Appellant Haygood was indicted with Monty Little for the theft of a 1972 Chevrolet Nova vehicle occurring on July 8, 1983. No victim or owner of the vehicle testified at trial. However, a Henry County tax commissioner's employee testified that a certain described car was owned by one Bradford. The evidence that appellant stole the vehicle came from the co-indictee Monty Little (who had earlier plead guilty) and from Susan Smith. She testified that she was driving around with appellant and Monty Little when the two men began to talk about "going and getting [a] car." She stopped her car at a dirt road and Monty Little got out of the car, walked up the street a little and came back, "[a]nd he said something about they were going up there to get a car . . . he asked [appellant] something about going up there -- they were going to go up there and get . . . a car . . . a Nova." She testified she knew the car belonged to "somebody that Monty worked with or something" and that "Monty was asking [appellant] about the car . . . . David was telling him no at first. And they finally figured out they was [sic] going to do it. And they asked me if I would take them down there She was asked when she first found out that Monty wanted to "steal the car," and said, "After we rode around for a while." When asked what time of day the car was "stolen," she replied "at night." Monty Little and appellant stayed gone about fifteen minutes, and then she saw appellant driving a Nova out of the driveway.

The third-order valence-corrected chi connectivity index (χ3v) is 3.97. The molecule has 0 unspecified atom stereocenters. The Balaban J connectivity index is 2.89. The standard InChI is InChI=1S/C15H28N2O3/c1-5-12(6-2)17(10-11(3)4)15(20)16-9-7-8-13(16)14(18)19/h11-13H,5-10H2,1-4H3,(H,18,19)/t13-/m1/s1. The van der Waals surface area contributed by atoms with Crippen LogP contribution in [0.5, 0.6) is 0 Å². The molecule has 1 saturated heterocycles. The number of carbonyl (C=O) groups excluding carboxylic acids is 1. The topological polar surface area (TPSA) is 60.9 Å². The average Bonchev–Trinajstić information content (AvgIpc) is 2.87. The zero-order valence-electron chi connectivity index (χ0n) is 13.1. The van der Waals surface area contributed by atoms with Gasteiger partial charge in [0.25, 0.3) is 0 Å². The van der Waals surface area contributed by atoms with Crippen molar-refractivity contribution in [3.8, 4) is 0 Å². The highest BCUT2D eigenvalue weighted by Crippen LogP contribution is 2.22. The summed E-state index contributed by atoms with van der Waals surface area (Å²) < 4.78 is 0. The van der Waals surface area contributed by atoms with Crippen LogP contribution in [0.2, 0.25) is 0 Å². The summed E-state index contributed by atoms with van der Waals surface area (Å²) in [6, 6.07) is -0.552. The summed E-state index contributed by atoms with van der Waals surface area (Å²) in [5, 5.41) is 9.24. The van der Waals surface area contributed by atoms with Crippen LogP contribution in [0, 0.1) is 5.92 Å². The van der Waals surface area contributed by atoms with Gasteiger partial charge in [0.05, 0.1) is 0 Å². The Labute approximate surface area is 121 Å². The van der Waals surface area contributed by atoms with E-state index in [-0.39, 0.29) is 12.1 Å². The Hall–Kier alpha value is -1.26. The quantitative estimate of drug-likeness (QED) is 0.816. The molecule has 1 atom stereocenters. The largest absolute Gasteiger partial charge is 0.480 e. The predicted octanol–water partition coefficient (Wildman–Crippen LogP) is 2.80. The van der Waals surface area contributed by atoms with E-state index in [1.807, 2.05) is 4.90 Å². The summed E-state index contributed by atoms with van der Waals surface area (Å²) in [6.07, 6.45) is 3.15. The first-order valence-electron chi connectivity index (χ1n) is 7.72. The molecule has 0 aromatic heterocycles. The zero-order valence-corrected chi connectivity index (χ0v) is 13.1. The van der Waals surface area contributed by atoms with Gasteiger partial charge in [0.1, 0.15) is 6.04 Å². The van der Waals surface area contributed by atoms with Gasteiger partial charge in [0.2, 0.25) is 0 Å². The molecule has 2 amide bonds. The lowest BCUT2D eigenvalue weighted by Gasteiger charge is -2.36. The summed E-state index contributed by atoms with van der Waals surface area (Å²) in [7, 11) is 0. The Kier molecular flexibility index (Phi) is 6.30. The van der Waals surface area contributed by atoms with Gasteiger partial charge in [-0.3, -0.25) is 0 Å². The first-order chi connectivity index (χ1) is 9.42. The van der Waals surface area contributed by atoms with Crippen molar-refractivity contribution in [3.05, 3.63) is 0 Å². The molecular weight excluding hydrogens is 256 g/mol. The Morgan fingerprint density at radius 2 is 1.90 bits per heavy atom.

The prosecutor at trial was the investigating officer. He testified that he was called on the telephone by Monty Little, who reported the theft after the victim Bradford influenced him to do so. (Monty Little testified that it was Bradford who called the police.) The officer went immediately to Bradford's house, and was there confronted with the information that appellant stole the car with Monty Little. Monty Little testified that the car belonged to Bradford, who was his friend, and that he knew the car did not require a key to start because the ignition had been broken. As far as the evidence shows, the car was never recovered or located or accounted for; Monty Little testified vaguely that he and appellant took the car to "a man" and sold it, then he and appellant delivered the car to another man, and then removed several of its parts.
Appellant testified that on July 8, the date of the offense alleged in the indictment, he had spent the night with his aunt. It had developed at trial by prosecution testimony that July 8 was actually the date Monty Little called the police to report what he and appellant had done, and that the theft of the vehicle had actually occurred about the first of July. Held:
1. Appellant contends the only direct evidence in this case, not hearsay of the police officer ( Cawthon Motor Co. v. Scheufier, 153 Ga. App. 282
, 286 (265 SE2d 96
); Bryant v. State, 191 Ga. 686
, 687 (3) (13 SE2d 820
)), that a vehicle was stolen came from the admitted accomplice Monty Little. The State contends that Susan Smith's testimony is sufficient to at least circumstantially corroborate Monty Little's testimony.
"Before there can be a lawful conviction of a crime, the corpus delicti, that is, that the crime charged has been committed by some one, must be proved beyond a reasonable doubt." Wrisper v. State 193 Ga. 157
, 161 (17 SE2d 714